My father's death in my 9th year
Sankuba, my father's mother, used to help my father in his farming. She was very brave and hard working. She had a strong physique and hence could work a lot, diverting water to the field and sometimes even draw water with huge leather bucket as though it were a child's play. She was illiterate but her faith in God was evident in her life. In her later years, she had become more devout.
I knew from my mother that I used to have stomach trouble as a child. I had a very sharp memory by the time I was seven or eight years old. In those days, there was a devout man in our village who used to teach village boys how to perform ‘Sandhya’. His name was Ramtashankar. It was from him that I also learnt performing ‘Sandhya' as well as the recitation of ‘Shivmahimna stotra' and ‘Rudri'. Thereafter, it became my routine to go to the Shiva's temple and perform ‘Sandhya'.
The beginning of my ninth year turned out to be revolutionary. It marked its presence with a bang of new events that shook my life. It also bought with it many new messages and a whole new direction. I started my ninth year on the twelfth day of the bright half of the lunar month of ‘Shravana' and in the following month, ‘Bhadrapad', my father had a severe attack of small-pox. The heat of small-pox subsided within his body and as a result, he passed away that very month. His untimely demise at a young age dipped our family in terrible grief. The shadow of grief cast its spell on our relatives as well as in our village. Village people grieved over his death, remembering his good nature and magnanimity.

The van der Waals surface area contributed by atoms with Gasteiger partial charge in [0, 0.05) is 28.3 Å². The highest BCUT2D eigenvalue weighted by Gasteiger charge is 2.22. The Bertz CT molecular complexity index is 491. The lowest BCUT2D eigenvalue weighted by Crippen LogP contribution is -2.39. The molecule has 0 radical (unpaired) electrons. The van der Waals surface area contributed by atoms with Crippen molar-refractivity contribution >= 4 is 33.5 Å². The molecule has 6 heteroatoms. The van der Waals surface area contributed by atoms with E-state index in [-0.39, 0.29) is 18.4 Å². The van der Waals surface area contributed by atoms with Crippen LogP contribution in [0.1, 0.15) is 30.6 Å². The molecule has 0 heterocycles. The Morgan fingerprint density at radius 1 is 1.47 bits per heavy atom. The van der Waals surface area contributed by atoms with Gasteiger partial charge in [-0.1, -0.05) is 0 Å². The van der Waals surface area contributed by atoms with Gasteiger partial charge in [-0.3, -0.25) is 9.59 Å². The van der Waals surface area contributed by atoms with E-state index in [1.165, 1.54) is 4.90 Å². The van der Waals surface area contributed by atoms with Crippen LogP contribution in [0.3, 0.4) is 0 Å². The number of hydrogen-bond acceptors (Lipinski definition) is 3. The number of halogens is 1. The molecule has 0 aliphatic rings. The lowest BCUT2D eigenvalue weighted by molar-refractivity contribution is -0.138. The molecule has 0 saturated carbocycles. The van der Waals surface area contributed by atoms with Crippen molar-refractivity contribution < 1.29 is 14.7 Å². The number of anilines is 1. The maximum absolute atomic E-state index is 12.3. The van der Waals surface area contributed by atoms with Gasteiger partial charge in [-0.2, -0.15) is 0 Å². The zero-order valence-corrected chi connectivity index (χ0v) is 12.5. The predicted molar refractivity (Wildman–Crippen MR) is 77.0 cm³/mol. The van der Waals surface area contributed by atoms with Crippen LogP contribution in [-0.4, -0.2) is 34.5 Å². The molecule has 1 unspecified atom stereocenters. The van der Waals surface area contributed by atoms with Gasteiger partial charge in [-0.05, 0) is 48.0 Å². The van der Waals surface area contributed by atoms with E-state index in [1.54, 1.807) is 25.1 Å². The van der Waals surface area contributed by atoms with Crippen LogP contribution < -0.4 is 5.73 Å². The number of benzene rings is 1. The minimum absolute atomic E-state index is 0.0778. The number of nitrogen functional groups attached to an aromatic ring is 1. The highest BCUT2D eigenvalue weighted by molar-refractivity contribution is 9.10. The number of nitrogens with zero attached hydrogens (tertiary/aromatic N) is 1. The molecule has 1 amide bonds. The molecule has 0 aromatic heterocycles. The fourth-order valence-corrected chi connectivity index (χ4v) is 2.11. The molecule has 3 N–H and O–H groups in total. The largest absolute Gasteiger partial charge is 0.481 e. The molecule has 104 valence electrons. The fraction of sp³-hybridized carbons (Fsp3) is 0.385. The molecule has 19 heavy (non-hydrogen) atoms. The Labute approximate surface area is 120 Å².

Inscrutable are the ways of destiny. Who can solve its mystery? One has to take solace believing that whatever happens, it happens for our good. There is no other way but to continue our journey in this world. After my father’s death, God intended a new arrangement for my future. My mother had two brothers. Her elder brother Ramatashankar was serving as a cook of a rich family at Chowpatty in Bombay. Close by his place, there was an orphanage. He proposed to admit me there. He tried for it and I was granted admission there. In those days, going to Bombay was like going overseas today and moreover, education was not considered a priority. Village people did not like the idea but my family stood by the decision and I sat out for Bombay. At that time, I was studying in the fourth standard.